I was onboard for 27 days and nights and there is no television, no radio, no bars, no restaurants, no shops, and no entertainment. There was the internet, through a central computer shared with the officers, but this was intermittent and extremely slow; and I understand most ships do not have even that. So you could potentially go ‘ship crazy’, as I called it.

The way to counter this is to develop a routine. The captain made it clear to me that I had the run of the ship. So each day went broadly as follows: I woke for breakfast, served between 7am and 8 am, and then wandered up for coffee and tea on the bridge. I usually stayed a couple of hours on the bridge talking with those on watch and gaining an insight into how the ship was steered and navigated. I then retired to my cabin where I read – my kindle was useful because the onboard library consisted of only five books. Though, to be fair, one of the officers found me an additional five or six. I sometimes took a walk around the deck. This was not any kind of romantic stroll. I was asked to let the bridge know that I was going; I had to wear a hard hat and florescent coat; and needed to watch out for obstacles and pieces of equipment which protruded along the narrow concrete deck.

Without being a nuisance you need to ask about things to do with running the ship; and when it is due to dock at and leave the next port. Everybody on board has a job to do so information is unlikely to be volunteered. My ship stopped at the container terminals in Yantian (China), Port Kelang (Malaysia), and Tanger (Morocco). There was really no opportunity to get off the ship. There was nothing remotely close to these ports and the ship docked at the first two late evening and was scheduled to depart next morning. I think a couple of the crew did leave the ship in the evening in Kelang but to my knowledge no officers left the ship. Certainly I was discouraged by the ship’s office on each occasion from leaving the ship even though it was left up to me. It might vary voyage by voyage but be prepared to stay on board during the whole trip.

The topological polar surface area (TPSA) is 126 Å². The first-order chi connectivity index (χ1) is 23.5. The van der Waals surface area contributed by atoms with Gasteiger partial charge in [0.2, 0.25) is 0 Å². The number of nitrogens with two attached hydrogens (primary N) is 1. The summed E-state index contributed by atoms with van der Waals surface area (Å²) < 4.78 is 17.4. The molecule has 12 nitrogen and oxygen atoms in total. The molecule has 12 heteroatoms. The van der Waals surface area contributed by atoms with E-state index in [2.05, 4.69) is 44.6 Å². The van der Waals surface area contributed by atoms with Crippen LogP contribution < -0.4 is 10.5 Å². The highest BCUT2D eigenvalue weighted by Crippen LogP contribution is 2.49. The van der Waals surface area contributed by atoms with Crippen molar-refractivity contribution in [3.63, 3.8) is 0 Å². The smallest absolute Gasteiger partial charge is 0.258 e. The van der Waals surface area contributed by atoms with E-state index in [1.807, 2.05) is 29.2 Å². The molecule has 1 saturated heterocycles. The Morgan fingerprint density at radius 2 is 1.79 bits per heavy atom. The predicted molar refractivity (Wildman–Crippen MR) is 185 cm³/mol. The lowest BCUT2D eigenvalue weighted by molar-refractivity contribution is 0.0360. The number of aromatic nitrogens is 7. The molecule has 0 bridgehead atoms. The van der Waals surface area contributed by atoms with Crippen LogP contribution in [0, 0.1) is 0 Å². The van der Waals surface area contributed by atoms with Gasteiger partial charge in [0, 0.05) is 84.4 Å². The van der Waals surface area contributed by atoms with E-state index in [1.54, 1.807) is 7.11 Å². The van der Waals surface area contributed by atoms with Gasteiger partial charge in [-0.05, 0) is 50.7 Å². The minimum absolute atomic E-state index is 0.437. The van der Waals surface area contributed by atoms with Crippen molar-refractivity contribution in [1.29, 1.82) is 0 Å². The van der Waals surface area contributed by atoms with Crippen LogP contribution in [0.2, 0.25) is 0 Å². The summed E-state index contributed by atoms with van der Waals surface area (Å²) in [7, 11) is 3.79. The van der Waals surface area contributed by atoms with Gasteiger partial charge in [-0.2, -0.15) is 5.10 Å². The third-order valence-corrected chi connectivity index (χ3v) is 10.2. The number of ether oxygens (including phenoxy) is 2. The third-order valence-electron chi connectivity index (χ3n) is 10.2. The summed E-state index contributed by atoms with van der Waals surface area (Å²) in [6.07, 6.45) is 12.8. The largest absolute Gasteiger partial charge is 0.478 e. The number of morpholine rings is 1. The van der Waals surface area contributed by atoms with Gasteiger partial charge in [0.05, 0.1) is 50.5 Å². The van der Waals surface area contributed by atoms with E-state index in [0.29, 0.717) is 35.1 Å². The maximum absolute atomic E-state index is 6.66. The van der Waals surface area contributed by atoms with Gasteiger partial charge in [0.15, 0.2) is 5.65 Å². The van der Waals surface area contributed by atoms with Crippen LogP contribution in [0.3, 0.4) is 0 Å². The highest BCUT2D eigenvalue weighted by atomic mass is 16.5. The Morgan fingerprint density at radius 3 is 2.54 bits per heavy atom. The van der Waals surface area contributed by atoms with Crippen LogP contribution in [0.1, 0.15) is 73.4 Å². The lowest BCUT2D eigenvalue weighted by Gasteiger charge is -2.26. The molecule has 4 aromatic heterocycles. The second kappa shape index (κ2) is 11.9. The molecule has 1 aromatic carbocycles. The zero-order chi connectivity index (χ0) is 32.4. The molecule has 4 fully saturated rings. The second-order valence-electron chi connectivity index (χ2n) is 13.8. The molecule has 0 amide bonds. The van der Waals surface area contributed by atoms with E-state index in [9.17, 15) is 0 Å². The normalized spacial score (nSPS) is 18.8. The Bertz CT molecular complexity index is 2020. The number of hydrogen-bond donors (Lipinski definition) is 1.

Meals became a way of marking off the day and lunch was served between 12 and 1pm. After lunch, I usually had a nap. The rolling of the ship – there were no cruise-ship-style stabilisers – often disturbed my sleep. In any event, rolling around each day seemed to take a toll. But luckily I didn’t need to take any of the ample supply of sea sickness pills I had brought along.

At around 3 to 3.30 I spent an hour in the gym. Don’t think of Fitness First or other gyms you might be used to. The gym was small and rudimentary; three benches, one home made by the crew, some free weights, and hook attached to the ceiling on which another crew-made bar could be attached for pull-ups. For those disinclined to lift weights, I would suggest additional reading or napping. I also found that moving between decks using the stairs instead of the lift provided useful exercise.